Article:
Al Beatty Grassroots Grande Prairie Realtor

Tagline:
Set standards on integrity, communication and always putting my clients best interest first.

Description:
An agent with local roots who is fiercely connected to the business, social and educational communities, Al provides out of the box thinking with industry leading marketing that results in quicker sales, higher prices and a stress free environment.

Hours:

Timezone: (GMT-06:00) America/Boise

Monday

7:30 am - 10:00 pm

Tuesday

7:30 am - 10:00 pm

Wednesday

7:30 am - 10:00 pm

Thursday

7:30 am - 10:00 pm

Friday

7:30 am - 10:00 pm

Saturday

7:30 am - 10:00 pm

Business Name:
Al Beatty Grassroots Grande Prairie Realtor

Address:
8805 Resources Rd #118
Grande Prairie T8V 3A6
Canada

Phone:
(780) 228-4266

Website:
https://www.albeatty.ca/

Social Media Links

Al Beatty Grassroots Grande Prairie Realtor:

About Grande Prairie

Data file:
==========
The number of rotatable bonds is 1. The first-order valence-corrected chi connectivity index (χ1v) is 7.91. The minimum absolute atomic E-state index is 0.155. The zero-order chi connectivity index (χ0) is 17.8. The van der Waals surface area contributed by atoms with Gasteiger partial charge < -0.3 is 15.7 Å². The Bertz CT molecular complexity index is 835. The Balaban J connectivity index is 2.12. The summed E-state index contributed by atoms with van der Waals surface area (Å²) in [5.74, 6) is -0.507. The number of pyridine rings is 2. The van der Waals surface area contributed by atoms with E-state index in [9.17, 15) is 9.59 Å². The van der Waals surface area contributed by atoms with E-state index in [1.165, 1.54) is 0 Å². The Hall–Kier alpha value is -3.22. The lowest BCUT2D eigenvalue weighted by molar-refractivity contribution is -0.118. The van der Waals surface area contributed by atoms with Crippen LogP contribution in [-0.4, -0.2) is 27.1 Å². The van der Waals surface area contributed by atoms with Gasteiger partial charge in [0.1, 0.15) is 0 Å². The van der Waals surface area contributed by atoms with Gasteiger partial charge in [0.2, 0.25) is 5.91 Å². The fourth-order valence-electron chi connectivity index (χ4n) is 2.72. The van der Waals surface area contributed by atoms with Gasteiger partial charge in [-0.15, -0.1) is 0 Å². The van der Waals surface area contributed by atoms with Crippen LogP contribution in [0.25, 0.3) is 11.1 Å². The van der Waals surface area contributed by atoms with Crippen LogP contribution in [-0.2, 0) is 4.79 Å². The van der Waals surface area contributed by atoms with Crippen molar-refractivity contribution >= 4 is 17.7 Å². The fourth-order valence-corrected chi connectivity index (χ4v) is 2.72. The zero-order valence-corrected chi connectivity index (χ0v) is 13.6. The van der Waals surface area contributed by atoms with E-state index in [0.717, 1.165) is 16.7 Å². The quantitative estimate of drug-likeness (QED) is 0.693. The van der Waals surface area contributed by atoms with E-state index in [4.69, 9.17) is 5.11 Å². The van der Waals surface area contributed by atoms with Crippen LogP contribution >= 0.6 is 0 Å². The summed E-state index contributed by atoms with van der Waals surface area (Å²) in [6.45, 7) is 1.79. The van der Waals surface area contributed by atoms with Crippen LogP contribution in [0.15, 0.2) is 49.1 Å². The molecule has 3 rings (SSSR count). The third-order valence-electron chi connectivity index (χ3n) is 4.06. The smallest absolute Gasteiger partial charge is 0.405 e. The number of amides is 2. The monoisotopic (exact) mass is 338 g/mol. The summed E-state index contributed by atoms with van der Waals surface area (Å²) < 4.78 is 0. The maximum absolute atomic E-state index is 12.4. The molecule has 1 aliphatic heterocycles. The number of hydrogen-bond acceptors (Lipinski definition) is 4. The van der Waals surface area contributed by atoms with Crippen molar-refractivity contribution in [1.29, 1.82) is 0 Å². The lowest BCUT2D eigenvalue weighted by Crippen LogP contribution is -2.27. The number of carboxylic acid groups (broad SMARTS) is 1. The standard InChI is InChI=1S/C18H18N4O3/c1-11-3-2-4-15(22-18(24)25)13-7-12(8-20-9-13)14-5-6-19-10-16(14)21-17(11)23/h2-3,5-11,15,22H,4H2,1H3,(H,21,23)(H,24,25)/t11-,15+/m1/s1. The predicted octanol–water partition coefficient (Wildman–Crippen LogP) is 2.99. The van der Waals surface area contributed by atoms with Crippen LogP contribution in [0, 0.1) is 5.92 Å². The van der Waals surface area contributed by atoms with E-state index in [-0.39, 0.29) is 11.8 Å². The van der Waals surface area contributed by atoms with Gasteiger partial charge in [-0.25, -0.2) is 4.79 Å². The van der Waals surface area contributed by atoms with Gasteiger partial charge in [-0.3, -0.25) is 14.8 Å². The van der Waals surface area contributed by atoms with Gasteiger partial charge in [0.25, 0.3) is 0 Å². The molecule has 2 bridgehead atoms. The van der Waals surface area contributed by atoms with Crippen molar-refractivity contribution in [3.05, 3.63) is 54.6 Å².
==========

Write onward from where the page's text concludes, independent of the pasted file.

Grande Prairie is a city in northwest Alberta, Canada within the southern portion of an area known as Peace River Country. It is located at the intersection of Highway 43 (part of the CANAMEX Corridor) and Highway 40 (the Bighorn Highway), approximately 456 km (283 mi) northwest of Edmonton. The city is surrounded by the County of Grande Prairie No. 1. Grande Prairie was the seventh-largest city in Alberta in 2016, with a population of 63,166, and was one of Canada's fastest growing cities between 2001 and 2006.The city adopted the trumpeter swan as an official symbol due to its proximity to the migration route and summer nesting grounds of this bird. For that reason, Grande Prairie is sometimes nicknamed the "Swan City". The dinosaur has also emerged as an unofficial symbol of the city due to paleontology discoveries in the areas north and west of Grande Prairie. == History == The Grande Prairie area was historically known as Buffalo Plains, after the buffalo who would traverse the large prairie which lies to the north, east, and west of it. Father Grouard, a Roman Catholic Priest, was the first to refer to the area as La Grande Prairie. In the 18th century, the prairie was occupied by bands of the Dane-zaa (Beaver) peoples, who began, in the early 19th century, trading with the North West Company at Dunvegan.